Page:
And the second listed benefit above (you will learn the truth about how drawing works) is not a benefit either, except in the narrow sense that it involves updating your map. This is helpful, but it's not a rationality technique (i.e., something that aids in map-updating generally).

I look forward to reading the follow-ups, because if I am wrong then it will give me an opportunity to become less so. And the existence of repeating meet-ups devoted to drawing is evidence against my claim.

Comment author: Raemon 14 November 2011 04:35:46AM 5 points [-]

My prior confidence (relative to what the follow-up posts have to say) of the first sentence above is low. Yes, you have to learn how to observe reality, but you'll do so as an artist, not as a more generalized agent. Drawing may call your attention to previously-unnoticed details, but these details may be irrelevant for all purposes other than drawing them. To that extent, learning to draw will not add epistemic benefit.

This statement is completely true, and I should have qualified it better (I'm going to rewrite it slightly). Future posts are going to elaborate on how drawing CAN be an exercise in rationality, if you apply the lessons in a particular way.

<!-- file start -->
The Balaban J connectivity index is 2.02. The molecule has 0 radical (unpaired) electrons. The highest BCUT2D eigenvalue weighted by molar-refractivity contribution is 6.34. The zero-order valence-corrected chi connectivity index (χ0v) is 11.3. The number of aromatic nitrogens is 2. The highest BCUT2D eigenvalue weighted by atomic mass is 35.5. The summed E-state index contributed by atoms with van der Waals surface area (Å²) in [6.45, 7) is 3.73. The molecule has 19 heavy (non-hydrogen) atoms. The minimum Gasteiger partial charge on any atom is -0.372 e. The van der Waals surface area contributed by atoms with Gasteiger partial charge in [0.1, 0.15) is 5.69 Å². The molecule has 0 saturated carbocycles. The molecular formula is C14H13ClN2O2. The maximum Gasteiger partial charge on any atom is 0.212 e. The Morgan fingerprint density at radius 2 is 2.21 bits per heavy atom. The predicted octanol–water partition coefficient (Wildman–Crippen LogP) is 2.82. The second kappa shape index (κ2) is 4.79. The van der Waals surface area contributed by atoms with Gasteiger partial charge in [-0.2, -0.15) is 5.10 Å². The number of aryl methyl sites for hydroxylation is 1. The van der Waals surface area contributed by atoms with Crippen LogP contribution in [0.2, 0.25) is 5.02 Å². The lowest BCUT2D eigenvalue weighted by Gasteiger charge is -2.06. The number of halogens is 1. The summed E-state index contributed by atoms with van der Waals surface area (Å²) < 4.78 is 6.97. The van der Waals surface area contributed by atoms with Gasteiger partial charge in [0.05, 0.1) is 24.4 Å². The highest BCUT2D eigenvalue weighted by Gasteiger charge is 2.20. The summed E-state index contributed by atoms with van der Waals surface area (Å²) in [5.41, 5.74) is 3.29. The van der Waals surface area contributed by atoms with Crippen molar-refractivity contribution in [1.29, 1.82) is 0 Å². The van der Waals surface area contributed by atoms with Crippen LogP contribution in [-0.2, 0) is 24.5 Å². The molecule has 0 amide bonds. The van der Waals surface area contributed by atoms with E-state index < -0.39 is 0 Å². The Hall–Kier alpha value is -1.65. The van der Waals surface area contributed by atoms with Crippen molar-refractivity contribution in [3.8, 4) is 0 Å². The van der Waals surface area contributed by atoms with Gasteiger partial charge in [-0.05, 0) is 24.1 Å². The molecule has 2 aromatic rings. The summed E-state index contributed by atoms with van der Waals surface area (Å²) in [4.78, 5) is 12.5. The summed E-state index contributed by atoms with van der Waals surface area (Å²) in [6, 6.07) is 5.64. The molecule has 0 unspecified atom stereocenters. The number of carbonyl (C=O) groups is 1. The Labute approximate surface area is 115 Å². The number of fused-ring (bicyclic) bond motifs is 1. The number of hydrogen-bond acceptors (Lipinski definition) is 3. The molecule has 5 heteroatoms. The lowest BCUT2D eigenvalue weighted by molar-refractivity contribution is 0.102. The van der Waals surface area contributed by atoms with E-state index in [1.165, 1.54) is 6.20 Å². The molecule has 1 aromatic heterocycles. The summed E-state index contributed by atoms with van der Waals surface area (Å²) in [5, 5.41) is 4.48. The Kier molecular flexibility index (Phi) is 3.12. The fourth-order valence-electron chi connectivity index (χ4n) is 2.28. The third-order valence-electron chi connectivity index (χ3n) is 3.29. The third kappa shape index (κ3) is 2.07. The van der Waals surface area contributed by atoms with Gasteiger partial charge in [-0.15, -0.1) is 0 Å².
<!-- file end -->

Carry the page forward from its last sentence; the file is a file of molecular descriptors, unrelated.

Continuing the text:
Comment author: fortyeridania 14 November 2011 05:35:58AM 0 points [-]

Thanks!

Comment author: lessdazed 13 November 2011 11:44:01PM 5 points [-]

I'm thinking it's a deconstruction of how a (visual) algorithm feels from the inside.

Comment author: Raemon 14 November 2011 06:41:56PM 1 point [-]

Not the direction I was going, and I'm not quite sure whether you're joking, but that's an interesting way of framing it.

Comment author: DanielLC 13 November 2011 11:58:32PM 2 points [-]

one person showed up to class with a horribly copied manga drawing that they said had taken them 12 hours

It took them about 8 hours of dedicated practice.

So, shouldn't that guy have stopped sucking about two thirds of the way through his picture?

Comment author: MixedNuts 14 November 2011 12:01:12AM 3 points [-]

I think the point is that you progress much faster with proper methods than when doing things naturally. Also, you assumed the person was male.

Comment author: Raemon 14 November 2011 04:34:34AM 0 points [-]

The person was in fact male, but in fact, saying that it was a manga drawing is slight evidence that he was female. And in general, yeah, it's better not to make the assumption.

Comment author: falenas108 14 November 2011 12:11:30AM 2 points [-]

Pretty sure the drawing was from before the workshop.

Comment author: MixedNuts 13 November 2011 11:18:52PM 2 points [-]